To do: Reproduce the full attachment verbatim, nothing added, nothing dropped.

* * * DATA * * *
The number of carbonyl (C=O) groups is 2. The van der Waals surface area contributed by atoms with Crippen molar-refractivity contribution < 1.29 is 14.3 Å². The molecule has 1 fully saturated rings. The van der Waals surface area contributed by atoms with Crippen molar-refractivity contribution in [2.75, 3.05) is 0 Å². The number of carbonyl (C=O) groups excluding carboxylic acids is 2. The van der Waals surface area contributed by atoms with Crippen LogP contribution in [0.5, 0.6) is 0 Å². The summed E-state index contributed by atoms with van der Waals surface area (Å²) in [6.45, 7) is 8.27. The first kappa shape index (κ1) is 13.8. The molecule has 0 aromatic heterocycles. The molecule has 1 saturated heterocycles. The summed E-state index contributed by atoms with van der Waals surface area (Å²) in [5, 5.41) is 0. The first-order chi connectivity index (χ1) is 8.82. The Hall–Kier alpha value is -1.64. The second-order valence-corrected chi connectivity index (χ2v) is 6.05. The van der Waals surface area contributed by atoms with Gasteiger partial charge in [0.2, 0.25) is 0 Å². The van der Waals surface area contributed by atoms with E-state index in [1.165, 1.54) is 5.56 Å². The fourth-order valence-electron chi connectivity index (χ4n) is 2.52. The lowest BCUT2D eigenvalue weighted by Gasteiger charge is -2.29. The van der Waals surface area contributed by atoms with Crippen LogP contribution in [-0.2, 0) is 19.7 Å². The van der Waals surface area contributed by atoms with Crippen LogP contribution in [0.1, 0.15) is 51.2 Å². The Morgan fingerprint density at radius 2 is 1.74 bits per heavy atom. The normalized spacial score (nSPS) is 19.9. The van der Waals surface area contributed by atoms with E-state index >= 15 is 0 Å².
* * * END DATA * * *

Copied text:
The number of carbonyl (C=O) groups is 2. The van der Waals surface area contributed by atoms with Crippen molar-refractivity contribution < 1.29 is 14.3 Å². The molecule has 1 fully saturated rings. The van der Waals surface area contributed by atoms with Crippen molar-refractivity contribution in [2.75, 3.05) is 0 Å². The number of carbonyl (C=O) groups excluding carboxylic acids is 2. The van der Waals surface area contributed by atoms with Crippen LogP contribution in [0.5, 0.6) is 0 Å². The summed E-state index contributed by atoms with van der Waals surface area (Å²) in [6.45, 7) is 8.27. The first kappa shape index (κ1) is 13.8. The molecule has 0 aromatic heterocycles. The molecule has 1 saturated heterocycles. The summed E-state index contributed by atoms with van der Waals surface area (Å²) in [5, 5.41) is 0. The first-order chi connectivity index (χ1) is 8.82. The Hall–Kier alpha value is -1.64. The second-order valence-corrected chi connectivity index (χ2v) is 6.05. The van der Waals surface area contributed by atoms with Gasteiger partial charge in [0.2, 0.25) is 0 Å². The van der Waals surface area contributed by atoms with E-state index in [1.165, 1.54) is 5.56 Å². The fourth-order valence-electron chi connectivity index (χ4n) is 2.52. The lowest BCUT2D eigenvalue weighted by Gasteiger charge is -2.29. The van der Waals surface area contributed by atoms with Crippen LogP contribution in [-0.2, 0) is 19.7 Å². The van der Waals surface area contributed by atoms with Crippen LogP contribution in [0.1, 0.15) is 51.2 Å². The Morgan fingerprint density at radius 2 is 1.74 bits per heavy atom. The normalized spacial score (nSPS) is 19.9. The van der Waals surface area contributed by atoms with E-state index >= 15 is 0 Å².